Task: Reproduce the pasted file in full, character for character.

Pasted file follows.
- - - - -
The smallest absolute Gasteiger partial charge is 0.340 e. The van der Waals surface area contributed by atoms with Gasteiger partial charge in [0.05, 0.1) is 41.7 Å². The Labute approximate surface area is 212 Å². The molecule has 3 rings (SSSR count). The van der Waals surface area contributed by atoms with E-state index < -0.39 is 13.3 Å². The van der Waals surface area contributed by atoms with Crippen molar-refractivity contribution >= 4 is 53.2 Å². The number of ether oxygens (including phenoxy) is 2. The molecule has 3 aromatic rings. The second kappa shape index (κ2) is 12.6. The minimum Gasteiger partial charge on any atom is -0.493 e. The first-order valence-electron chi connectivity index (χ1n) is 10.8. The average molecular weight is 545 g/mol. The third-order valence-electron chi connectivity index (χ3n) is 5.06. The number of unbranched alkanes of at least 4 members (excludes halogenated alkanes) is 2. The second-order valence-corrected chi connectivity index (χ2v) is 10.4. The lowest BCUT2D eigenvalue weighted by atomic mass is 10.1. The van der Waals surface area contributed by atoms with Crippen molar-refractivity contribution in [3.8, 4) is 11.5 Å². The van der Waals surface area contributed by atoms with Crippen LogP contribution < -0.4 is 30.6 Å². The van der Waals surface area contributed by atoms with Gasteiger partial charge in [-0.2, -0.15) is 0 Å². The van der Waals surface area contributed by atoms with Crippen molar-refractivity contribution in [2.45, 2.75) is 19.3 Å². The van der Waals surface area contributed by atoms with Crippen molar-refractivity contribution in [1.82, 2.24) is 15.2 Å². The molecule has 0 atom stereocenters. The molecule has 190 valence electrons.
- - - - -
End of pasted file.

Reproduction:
The smallest absolute Gasteiger partial charge is 0.340 e. The van der Waals surface area contributed by atoms with Gasteiger partial charge in [0.05, 0.1) is 41.7 Å². The Labute approximate surface area is 212 Å². The molecule has 3 rings (SSSR count). The van der Waals surface area contributed by atoms with E-state index < -0.39 is 13.3 Å². The van der Waals surface area contributed by atoms with Crippen molar-refractivity contribution >= 4 is 53.2 Å². The number of ether oxygens (including phenoxy) is 2. The molecule has 3 aromatic rings. The second kappa shape index (κ2) is 12.6. The minimum Gasteiger partial charge on any atom is -0.493 e. The first-order valence-electron chi connectivity index (χ1n) is 10.8. The average molecular weight is 545 g/mol. The third-order valence-electron chi connectivity index (χ3n) is 5.06. The number of unbranched alkanes of at least 4 members (excludes halogenated alkanes) is 2. The second-order valence-corrected chi connectivity index (χ2v) is 10.4. The lowest BCUT2D eigenvalue weighted by atomic mass is 10.1. The van der Waals surface area contributed by atoms with Crippen molar-refractivity contribution in [3.8, 4) is 11.5 Å². The van der Waals surface area contributed by atoms with Crippen LogP contribution < -0.4 is 30.6 Å². The van der Waals surface area contributed by atoms with Gasteiger partial charge in [-0.2, -0.15) is 0 Å². The van der Waals surface area contributed by atoms with Crippen molar-refractivity contribution in [2.45, 2.75) is 19.3 Å². The van der Waals surface area contributed by atoms with Crippen molar-refractivity contribution in [1.82, 2.24) is 15.2 Å². The molecule has 0 atom stereocenters. The molecule has 190 valence electrons.